In On the Road, author Jack Kerouac wrote, “Here’s to the crazy ones; the misfits; the rebels; the trouble-makers; the round pegs in the square holes; the ones who see things differently. They’re not fond of rules, and they have no respect for the status quo. You can quote them, disagree with them, glorify, or vilify them. But the only thing you can’t do is ignore them. Because they change things. They push the human race forward. And while some may see them as the crazy ones, we see genius, because the people who are crazy enough to think they can change the world, are the ones who do.”
I stumbled across this quote the other day (while I was doing something super important on the Internet, I’m sure), and it rang so true. As many of you know, my children are on a strictly artificial food dye-free diet. This means absolutely no colors followed by a number on a food label come in our house or their bodies. No Red 40. No Blue 1. No Yellow 5. Not even one tiny Skittle. Why? Because these chemical ingredients are not food at all; they are petrochemicals and coal tar. Sound delicious? I didn’t think so. Not only do these chemicals not affect the taste of food at all, they are linked to behavior problems, cancer, migraines, eczema, asthma symptoms, dementia and more. You can read more about our food dye free life here and here.
Lately, I’ve been accused of being a nutjob. I’ve been accused of trying to rip happy childhoods out of local children’s hearts because I encourage naturally colored frosting on a cupcake. I’ve had eyes rolled in my direction. I’ve heard whispers behind my back. I’ve been told I’m causing trouble. But am I crazy enough to think I can change the world? Not quite.
I’m crazy enough to think that I can help a few families here and there who are wondering why their 3-year-olds are having three-hour long tantrums. “Try eliminating food dye.” I’m crazy enough to think I can provide a helping hand to someone whose 6-year-old can’t write a single letter of the alphabet. “Try eliminating food dye.”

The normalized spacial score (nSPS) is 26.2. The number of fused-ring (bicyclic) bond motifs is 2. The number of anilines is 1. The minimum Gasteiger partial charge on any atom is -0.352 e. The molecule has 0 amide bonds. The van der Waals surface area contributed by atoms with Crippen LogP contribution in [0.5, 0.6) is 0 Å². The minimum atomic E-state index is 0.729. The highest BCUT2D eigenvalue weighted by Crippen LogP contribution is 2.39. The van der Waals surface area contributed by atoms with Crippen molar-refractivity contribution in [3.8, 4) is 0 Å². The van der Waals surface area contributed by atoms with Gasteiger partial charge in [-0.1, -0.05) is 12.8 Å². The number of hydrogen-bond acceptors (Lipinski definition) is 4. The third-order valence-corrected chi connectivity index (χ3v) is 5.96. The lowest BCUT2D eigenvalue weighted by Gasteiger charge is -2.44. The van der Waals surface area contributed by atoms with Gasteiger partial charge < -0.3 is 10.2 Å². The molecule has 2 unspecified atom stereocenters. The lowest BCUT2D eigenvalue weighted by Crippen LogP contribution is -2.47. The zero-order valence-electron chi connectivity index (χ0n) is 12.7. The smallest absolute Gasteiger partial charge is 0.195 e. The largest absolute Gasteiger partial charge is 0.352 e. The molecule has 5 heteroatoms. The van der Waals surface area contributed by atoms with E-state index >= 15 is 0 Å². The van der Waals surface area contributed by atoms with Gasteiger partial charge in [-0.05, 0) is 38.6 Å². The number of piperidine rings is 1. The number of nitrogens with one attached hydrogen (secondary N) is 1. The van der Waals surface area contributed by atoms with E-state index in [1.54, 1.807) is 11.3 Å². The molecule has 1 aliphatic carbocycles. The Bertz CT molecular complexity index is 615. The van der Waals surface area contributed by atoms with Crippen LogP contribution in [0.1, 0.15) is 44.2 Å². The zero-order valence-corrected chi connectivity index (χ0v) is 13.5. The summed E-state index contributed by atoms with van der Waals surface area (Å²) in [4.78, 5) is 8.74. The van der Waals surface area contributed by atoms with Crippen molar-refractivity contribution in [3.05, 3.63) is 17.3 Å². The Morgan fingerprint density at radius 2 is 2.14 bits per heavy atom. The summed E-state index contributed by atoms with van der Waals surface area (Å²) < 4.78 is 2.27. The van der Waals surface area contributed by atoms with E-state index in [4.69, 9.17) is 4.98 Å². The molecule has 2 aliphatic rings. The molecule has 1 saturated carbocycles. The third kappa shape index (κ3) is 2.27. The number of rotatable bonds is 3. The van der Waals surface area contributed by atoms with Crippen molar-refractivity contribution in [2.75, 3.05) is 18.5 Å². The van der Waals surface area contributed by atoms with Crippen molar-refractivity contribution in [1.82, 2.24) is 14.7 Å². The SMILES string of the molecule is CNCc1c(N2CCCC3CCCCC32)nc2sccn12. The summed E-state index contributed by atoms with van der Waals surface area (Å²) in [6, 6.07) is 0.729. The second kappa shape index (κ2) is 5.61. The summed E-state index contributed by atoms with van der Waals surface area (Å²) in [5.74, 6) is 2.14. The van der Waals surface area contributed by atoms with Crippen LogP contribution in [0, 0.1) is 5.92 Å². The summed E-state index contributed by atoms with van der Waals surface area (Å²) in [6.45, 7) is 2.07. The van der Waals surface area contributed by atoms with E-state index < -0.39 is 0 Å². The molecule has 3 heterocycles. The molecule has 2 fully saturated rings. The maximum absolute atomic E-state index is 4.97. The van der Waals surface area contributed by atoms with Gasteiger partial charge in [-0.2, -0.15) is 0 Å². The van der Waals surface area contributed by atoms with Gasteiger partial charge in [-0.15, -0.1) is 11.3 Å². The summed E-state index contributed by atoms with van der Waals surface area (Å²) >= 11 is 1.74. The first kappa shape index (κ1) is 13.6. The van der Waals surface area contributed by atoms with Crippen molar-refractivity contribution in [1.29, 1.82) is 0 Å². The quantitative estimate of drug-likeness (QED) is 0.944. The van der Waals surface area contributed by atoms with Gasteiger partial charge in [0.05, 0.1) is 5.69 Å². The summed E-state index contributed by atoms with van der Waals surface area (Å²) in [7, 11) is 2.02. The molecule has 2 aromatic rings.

I’m crazy enough to think that if I tell one mom and she tells another and she tells another that together we can change the world. We can toss out our fake green pickles and our neon pink fruit gummies in exchange for healthier, more real food. We can change our children’s futures one cluttered pantry at a time. (And as a bonus, we might find a missing sock or long lost bouncy ball. That’s not just me, right?)
Indeed, I have no respect for the status quo. I do not believe our kids should ingest chemicals “just because” they’re sold on the grocery store shelves. I believe that once we know better, we must do better.
Here are some resources to help your family get started down the road to artificial dye-free living:
- List of chemical food additives to avoid.
- Video: Food dyes suspected of causing behavioral problems in kids.
- Scientific studies on the dangers of food dyes (courtesy of the Feingold Association of the United States).
- Our favorite online natural candy stores: Natural Candy Store, Indie Candy, The Squirrel’s Nest
What else do you want to know about synthetic food dyes? Have you tried reducing or eliminating dyes? What positive changes have you seen for your families? Have you met with pushback from others? Let us know here in the comments section or by emailing firstname.lastname@example.org.
Editor Brooke Bernard is a mother of two food dye-free kids who is embracing her role as “that mom.” Because really, what choice does she have?